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The hip joint is a synovial joint of ball-and-socket (multiaxial spheroidal, cotyloid) type (Figs 81.181.3).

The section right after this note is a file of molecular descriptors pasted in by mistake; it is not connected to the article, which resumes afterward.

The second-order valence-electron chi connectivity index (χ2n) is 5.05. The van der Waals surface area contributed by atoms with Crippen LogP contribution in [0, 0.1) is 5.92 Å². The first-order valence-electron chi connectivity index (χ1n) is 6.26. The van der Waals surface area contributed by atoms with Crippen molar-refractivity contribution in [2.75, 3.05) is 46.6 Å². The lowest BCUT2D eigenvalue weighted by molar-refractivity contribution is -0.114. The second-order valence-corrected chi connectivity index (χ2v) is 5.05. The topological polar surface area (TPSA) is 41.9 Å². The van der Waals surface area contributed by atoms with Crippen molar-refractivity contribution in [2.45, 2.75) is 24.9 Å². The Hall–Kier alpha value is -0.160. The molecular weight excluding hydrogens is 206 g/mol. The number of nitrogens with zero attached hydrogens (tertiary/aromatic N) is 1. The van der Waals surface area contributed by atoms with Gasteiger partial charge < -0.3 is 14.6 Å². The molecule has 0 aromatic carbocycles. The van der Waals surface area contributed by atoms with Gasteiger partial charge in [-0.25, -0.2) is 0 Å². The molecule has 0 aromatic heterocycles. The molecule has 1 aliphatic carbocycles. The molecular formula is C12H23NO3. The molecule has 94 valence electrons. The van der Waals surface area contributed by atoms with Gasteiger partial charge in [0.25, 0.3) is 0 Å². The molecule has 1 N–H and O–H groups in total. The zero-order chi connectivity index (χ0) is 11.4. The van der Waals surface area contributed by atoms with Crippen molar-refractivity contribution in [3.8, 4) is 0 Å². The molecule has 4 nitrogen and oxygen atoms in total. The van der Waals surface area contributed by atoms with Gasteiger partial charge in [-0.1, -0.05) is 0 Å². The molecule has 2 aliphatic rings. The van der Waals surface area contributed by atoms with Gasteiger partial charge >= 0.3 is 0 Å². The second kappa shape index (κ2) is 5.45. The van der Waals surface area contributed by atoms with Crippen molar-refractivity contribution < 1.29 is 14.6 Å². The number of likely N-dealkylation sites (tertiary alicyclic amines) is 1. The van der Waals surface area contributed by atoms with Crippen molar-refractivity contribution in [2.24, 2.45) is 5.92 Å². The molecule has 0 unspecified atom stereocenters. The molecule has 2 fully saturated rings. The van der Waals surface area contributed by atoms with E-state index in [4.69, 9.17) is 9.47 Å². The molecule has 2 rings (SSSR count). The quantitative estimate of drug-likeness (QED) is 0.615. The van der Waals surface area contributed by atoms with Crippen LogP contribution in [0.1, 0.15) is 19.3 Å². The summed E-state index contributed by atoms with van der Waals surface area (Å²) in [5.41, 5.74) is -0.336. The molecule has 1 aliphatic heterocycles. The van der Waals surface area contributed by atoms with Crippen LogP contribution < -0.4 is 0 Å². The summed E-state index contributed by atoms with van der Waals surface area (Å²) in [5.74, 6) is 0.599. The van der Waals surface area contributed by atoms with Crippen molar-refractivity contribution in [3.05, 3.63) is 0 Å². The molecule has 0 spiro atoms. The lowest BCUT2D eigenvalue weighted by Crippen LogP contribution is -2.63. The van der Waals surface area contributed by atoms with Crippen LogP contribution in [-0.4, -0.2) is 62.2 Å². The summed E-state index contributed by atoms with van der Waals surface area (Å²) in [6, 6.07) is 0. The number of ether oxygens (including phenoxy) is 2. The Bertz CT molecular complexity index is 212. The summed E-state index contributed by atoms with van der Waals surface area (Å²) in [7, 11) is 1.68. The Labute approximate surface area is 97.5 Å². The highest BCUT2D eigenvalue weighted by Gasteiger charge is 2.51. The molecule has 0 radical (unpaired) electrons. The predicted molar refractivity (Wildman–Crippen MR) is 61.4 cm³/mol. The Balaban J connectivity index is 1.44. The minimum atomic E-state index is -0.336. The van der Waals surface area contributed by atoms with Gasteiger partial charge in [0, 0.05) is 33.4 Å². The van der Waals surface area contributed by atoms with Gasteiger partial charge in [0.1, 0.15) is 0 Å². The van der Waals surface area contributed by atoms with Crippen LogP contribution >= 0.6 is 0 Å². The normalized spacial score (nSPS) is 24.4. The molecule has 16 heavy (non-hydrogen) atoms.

The femoral head articulates with the cup-shaped (cotyloid) acetabulum, its centre lying a little below the middle third of the inguinal ligament. (The profile of the anterior margin of the joint is parallel to the middle third of the inguinal ligament.) The articular surfaces are reciprocally curved but neither coextensive nor completely congruent (Fig. 81.2; see Figs 80.4, 80.15). The close-packed position of the hip joint is one of full extension, with slight abduction and medial rotation. As in the shoulder joint, the surfaces are considered ovoid or spheroidal rather than spherical, but this view is controversial. Evidence appears to suggest that the articular surface on the femoral head is a spheroidal, or slightly ovoid, surface in youth but that it tends to become almost spherical with advancing age. The femoral head is covered by articular cartilage, except over the rough pit where the ligamentum teres is attached. In front the cartilage extends laterally over a small area on the adjoining neck. Articular cartilage is, generally, thicker centrally than at the periphery. Cartilage thickness is maximal anterosuperiorly in the acetabulum and anterolaterally on the femoral head, the two areas that correspond to the principal load-bearing areas within the joint The acetabular articular surface, the lunate surface, is an incomplete ring, broadest anterosuperiorly where the pressure of body weight falls in the erect posture, and narrowest in its pubic region. It is deficient inferiorly opposite the acetabular notch. The lunate surface is covered by articular cartilage, which is thickest where the surface is broadest. The acetabular fossa, the central non-articular area in the floor of the acetabulum, is devoid of cartilage but contains fibroelastic fat largely covered by synovial membrane. The acetabular labrum, a fibrocartilaginous rim attached to the acetabular margin, serves to deepen the acetabulum and bridges the acetabular notch by attaching to the peripheral edge of the transverse acetabular ligament. The labrum is triangular in section; it is attached by its base to the acetabular margin and its acute free edge projects beyond the acetabular margin. The diameter of the acetabular cavity is constricted by the labral rim which embraces the femoral head, maintaining joint stability both as a static restraint and by providing proprioceptive information.